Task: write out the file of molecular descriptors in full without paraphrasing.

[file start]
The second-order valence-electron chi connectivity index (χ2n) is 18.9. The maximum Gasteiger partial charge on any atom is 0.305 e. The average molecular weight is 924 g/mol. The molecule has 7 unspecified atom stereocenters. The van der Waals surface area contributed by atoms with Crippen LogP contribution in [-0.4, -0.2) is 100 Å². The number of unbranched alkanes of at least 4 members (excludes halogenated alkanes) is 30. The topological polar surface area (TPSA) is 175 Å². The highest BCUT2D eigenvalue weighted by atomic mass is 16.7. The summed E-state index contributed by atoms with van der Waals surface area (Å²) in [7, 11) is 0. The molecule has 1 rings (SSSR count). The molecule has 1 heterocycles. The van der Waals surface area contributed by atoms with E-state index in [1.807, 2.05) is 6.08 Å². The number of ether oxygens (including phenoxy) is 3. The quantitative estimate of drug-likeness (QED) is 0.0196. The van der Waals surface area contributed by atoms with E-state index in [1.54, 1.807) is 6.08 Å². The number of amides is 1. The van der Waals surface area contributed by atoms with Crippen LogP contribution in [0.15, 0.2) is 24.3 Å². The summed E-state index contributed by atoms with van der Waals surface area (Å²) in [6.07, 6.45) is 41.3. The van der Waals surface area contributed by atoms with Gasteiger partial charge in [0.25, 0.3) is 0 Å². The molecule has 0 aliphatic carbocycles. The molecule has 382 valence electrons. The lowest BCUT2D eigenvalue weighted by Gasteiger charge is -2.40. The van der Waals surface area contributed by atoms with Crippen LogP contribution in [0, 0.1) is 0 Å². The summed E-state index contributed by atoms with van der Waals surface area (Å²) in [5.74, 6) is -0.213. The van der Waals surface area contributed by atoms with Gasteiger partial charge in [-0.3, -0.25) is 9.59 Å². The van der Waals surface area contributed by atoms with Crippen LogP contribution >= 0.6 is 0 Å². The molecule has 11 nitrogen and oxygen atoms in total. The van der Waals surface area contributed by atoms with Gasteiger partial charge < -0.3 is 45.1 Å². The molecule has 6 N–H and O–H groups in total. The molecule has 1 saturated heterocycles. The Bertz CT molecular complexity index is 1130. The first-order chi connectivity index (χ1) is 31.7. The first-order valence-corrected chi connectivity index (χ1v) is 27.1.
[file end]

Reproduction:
The second-order valence-electron chi connectivity index (χ2n) is 18.9. The maximum Gasteiger partial charge on any atom is 0.305 e. The average molecular weight is 924 g/mol. The molecule has 7 unspecified atom stereocenters. The van der Waals surface area contributed by atoms with Crippen LogP contribution in [-0.4, -0.2) is 100 Å². The number of unbranched alkanes of at least 4 members (excludes halogenated alkanes) is 30. The topological polar surface area (TPSA) is 175 Å². The highest BCUT2D eigenvalue weighted by atomic mass is 16.7. The summed E-state index contributed by atoms with van der Waals surface area (Å²) in [7, 11) is 0. The molecule has 1 rings (SSSR count). The molecule has 1 heterocycles. The van der Waals surface area contributed by atoms with E-state index in [1.807, 2.05) is 6.08 Å². The number of ether oxygens (including phenoxy) is 3. The quantitative estimate of drug-likeness (QED) is 0.0196. The van der Waals surface area contributed by atoms with E-state index in [1.54, 1.807) is 6.08 Å². The number of amides is 1. The van der Waals surface area contributed by atoms with Crippen LogP contribution in [0.15, 0.2) is 24.3 Å². The summed E-state index contributed by atoms with van der Waals surface area (Å²) in [6.07, 6.45) is 41.3. The van der Waals surface area contributed by atoms with Gasteiger partial charge in [0.25, 0.3) is 0 Å². The molecule has 0 aliphatic carbocycles. The molecule has 382 valence electrons. The lowest BCUT2D eigenvalue weighted by Gasteiger charge is -2.40. The van der Waals surface area contributed by atoms with Crippen LogP contribution in [0, 0.1) is 0 Å². The summed E-state index contributed by atoms with van der Waals surface area (Å²) in [5.74, 6) is -0.213. The van der Waals surface area contributed by atoms with Gasteiger partial charge in [-0.3, -0.25) is 9.59 Å². The van der Waals surface area contributed by atoms with Crippen LogP contribution >= 0.6 is 0 Å². The molecule has 11 nitrogen and oxygen atoms in total. The van der Waals surface area contributed by atoms with Gasteiger partial charge < -0.3 is 45.1 Å². The molecule has 6 N–H and O–H groups in total. The molecule has 1 saturated heterocycles. The Bertz CT molecular complexity index is 1130. The first-order chi connectivity index (χ1) is 31.7. The first-order valence-corrected chi connectivity index (χ1v) is 27.1.